Moral Outrage
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Oil Chokepoints and Pentagon repositioning strategy with China

It’s no secret that the Pentagon’s “repositioning” strategy implies an undisguised attempt to force … “denial of access” to Chinese shipping and an expanding Chinese blue-water navy.

The repositioning now on across Africa and Asia especially concerns chokepoints. Three of the world’s crucial chokepoints are matters of national security for China, in terms of its supply of oil.
– The Strait of Hormuz is the key global oil chokepoint (roughly 16 million barrels a day, 17 per cent of all oil traded worldwide, more than 75 per cent exported to Asia).
– The Strait of Malacca is the crucial link between the Indian Ocean and the South China Sea and the Pacific, the shortest sea route between the Persian Gulf and Asia, with a flow of around 14 million barrels a day.
– And the Bab el-Mandab, between the Horn of Africa and the Middle East, is the strategic link between the Mediterranean and the Indian Ocean, with a flow of 4 million barrels a day.

The Obama administration’s National Security Adviser Thomas Donilon has been insistently arguing the US needs to “rebalance” its strategic emphasis from the Middle East to Asia. That goes a long way to explain Obama sending marines to Darwin, in Northern Australia. Darwin is very close to another chokepoint – Jolo/Sulu in the southwest Philippines.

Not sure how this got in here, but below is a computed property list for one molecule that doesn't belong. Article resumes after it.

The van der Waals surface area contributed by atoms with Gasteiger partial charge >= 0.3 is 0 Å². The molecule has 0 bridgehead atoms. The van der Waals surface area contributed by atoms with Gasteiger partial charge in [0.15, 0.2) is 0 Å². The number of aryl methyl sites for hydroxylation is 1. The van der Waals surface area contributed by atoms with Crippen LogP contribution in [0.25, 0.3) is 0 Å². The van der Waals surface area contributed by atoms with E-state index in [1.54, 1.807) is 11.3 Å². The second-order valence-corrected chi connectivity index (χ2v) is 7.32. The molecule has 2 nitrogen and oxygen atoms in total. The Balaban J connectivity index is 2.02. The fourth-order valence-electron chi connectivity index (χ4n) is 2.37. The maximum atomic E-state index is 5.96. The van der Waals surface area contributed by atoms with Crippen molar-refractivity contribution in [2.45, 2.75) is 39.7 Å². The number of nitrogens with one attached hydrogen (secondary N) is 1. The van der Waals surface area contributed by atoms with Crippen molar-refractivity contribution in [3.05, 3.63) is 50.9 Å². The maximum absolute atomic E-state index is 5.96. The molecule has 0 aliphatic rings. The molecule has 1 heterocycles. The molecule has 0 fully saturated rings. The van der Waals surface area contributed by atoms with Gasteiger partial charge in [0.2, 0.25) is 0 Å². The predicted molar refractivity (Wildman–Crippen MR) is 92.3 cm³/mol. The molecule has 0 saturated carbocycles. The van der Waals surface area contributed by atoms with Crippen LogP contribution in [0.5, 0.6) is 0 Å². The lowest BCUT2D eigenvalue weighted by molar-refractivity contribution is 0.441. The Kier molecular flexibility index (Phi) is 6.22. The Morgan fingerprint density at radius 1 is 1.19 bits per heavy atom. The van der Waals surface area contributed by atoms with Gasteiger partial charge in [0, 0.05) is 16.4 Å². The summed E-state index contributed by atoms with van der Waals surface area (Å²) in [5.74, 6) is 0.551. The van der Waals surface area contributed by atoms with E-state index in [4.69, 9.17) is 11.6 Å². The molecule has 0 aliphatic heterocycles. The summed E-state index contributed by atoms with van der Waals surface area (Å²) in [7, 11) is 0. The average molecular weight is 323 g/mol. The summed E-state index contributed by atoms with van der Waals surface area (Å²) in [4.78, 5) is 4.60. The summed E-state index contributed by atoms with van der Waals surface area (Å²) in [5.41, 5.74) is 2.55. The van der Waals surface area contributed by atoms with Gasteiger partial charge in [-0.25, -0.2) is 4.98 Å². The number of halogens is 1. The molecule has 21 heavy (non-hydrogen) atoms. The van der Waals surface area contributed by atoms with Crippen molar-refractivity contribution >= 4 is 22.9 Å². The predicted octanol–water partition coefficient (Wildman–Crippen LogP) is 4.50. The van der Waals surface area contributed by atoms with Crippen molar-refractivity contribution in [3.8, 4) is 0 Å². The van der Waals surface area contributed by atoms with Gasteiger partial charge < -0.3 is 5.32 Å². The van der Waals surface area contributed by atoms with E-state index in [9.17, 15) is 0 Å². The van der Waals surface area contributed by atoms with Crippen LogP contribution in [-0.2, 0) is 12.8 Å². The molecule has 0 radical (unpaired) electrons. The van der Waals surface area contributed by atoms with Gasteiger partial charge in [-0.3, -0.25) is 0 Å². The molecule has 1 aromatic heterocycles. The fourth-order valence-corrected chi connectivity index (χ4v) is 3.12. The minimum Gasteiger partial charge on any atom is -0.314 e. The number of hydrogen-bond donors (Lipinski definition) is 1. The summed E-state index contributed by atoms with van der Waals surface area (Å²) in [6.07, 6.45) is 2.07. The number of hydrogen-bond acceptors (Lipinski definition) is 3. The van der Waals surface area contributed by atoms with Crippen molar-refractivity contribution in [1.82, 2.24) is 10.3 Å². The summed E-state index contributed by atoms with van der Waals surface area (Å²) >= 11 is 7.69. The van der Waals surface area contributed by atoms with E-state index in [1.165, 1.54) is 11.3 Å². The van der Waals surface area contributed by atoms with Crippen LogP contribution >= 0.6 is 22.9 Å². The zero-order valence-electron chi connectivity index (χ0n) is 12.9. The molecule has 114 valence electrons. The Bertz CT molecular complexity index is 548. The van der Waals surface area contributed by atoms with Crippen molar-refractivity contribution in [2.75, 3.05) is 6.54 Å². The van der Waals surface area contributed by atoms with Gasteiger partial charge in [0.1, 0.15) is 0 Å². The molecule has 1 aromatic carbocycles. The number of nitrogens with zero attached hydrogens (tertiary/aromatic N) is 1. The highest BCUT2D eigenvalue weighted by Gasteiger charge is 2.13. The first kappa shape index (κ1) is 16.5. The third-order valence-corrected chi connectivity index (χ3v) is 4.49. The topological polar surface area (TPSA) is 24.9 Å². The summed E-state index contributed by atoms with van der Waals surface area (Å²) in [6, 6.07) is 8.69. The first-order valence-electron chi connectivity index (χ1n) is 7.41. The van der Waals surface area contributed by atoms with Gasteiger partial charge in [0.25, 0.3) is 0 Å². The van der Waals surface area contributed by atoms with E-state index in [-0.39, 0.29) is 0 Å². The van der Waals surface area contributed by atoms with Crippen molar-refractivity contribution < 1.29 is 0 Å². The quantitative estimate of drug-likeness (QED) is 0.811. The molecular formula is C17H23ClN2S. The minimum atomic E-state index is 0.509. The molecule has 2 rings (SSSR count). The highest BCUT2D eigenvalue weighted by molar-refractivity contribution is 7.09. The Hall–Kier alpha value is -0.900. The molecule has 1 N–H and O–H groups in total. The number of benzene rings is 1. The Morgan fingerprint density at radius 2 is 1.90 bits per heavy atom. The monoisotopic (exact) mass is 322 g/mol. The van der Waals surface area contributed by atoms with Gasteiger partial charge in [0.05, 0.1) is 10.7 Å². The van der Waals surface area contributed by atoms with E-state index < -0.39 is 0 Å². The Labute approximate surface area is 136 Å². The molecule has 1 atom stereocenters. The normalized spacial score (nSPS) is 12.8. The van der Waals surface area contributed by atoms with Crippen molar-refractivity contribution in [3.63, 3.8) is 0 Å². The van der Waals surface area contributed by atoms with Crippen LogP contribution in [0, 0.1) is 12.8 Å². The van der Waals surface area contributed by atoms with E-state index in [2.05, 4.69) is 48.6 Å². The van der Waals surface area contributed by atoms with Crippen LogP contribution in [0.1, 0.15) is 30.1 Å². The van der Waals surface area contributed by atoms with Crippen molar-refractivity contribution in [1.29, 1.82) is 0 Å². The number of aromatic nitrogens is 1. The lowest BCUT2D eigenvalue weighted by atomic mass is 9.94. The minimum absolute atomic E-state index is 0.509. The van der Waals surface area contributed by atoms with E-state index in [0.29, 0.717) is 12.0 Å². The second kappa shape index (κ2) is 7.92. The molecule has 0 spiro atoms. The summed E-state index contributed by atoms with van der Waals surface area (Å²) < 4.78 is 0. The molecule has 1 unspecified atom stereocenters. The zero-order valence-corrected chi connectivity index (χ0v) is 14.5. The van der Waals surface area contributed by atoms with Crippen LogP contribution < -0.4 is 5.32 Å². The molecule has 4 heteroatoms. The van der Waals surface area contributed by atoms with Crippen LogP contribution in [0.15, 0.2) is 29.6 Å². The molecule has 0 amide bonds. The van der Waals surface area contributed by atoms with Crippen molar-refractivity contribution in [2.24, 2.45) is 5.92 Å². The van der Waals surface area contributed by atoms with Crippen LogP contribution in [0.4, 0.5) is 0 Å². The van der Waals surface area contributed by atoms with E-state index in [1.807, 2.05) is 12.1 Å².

The Pentagon/NATO’s moves [are bringing] Russia and China closer and closer – not only inside the BRICS ((Brazil, Russia, India, China and South Africa), but especially in the expanded Shanghai Cooperation Organization (SCO), which is fast becoming not only an economic, but a military bloc as well.

Forget about United States’ “strategic competitors” Russia and China yielding their sovereignty, or compromising their national security. Someone’s got to break the news to those generals at the Pentagon; Russia and China are not exactly Iraq and Libya.

[Excerpts of an article by Pepe Escobar]


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